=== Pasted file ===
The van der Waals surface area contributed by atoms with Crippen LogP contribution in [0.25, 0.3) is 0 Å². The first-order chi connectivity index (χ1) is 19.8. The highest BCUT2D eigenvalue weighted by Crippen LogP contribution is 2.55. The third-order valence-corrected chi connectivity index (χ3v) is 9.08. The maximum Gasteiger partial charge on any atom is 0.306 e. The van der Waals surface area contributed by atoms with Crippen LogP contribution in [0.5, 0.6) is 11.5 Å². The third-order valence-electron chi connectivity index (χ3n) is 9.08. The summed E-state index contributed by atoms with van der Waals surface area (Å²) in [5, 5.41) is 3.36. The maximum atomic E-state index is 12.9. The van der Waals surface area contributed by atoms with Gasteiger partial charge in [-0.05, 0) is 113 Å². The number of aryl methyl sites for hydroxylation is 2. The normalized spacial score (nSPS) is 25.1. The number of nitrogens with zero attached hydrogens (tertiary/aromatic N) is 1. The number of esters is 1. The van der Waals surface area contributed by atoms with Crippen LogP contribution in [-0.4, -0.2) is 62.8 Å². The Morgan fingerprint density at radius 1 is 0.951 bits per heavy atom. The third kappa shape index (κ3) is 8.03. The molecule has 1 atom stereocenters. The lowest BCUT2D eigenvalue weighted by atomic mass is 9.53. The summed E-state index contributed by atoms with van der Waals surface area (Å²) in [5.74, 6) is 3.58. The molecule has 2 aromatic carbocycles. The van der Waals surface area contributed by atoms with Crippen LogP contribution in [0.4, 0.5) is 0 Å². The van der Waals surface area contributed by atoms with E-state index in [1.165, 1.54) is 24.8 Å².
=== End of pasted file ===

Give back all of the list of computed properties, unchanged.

The van der Waals surface area contributed by atoms with Crippen LogP contribution in [0.25, 0.3) is 0 Å². The first-order chi connectivity index (χ1) is 19.8. The highest BCUT2D eigenvalue weighted by Crippen LogP contribution is 2.55. The third-order valence-corrected chi connectivity index (χ3v) is 9.08. The maximum Gasteiger partial charge on any atom is 0.306 e. The van der Waals surface area contributed by atoms with Crippen LogP contribution in [0.5, 0.6) is 11.5 Å². The third-order valence-electron chi connectivity index (χ3n) is 9.08. The summed E-state index contributed by atoms with van der Waals surface area (Å²) in [5, 5.41) is 3.36. The maximum atomic E-state index is 12.9. The van der Waals surface area contributed by atoms with Gasteiger partial charge in [-0.05, 0) is 113 Å². The number of aryl methyl sites for hydroxylation is 2. The normalized spacial score (nSPS) is 25.1. The number of nitrogens with zero attached hydrogens (tertiary/aromatic N) is 1. The number of esters is 1. The van der Waals surface area contributed by atoms with Crippen LogP contribution in [-0.4, -0.2) is 62.8 Å². The Morgan fingerprint density at radius 1 is 0.951 bits per heavy atom. The third kappa shape index (κ3) is 8.03. The molecule has 1 atom stereocenters. The lowest BCUT2D eigenvalue weighted by atomic mass is 9.53. The summed E-state index contributed by atoms with van der Waals surface area (Å²) in [5.74, 6) is 3.58. The molecule has 2 aromatic carbocycles. The van der Waals surface area contributed by atoms with Crippen LogP contribution in [0.4, 0.5) is 0 Å². The van der Waals surface area contributed by atoms with E-state index in [1.165, 1.54) is 24.8 Å².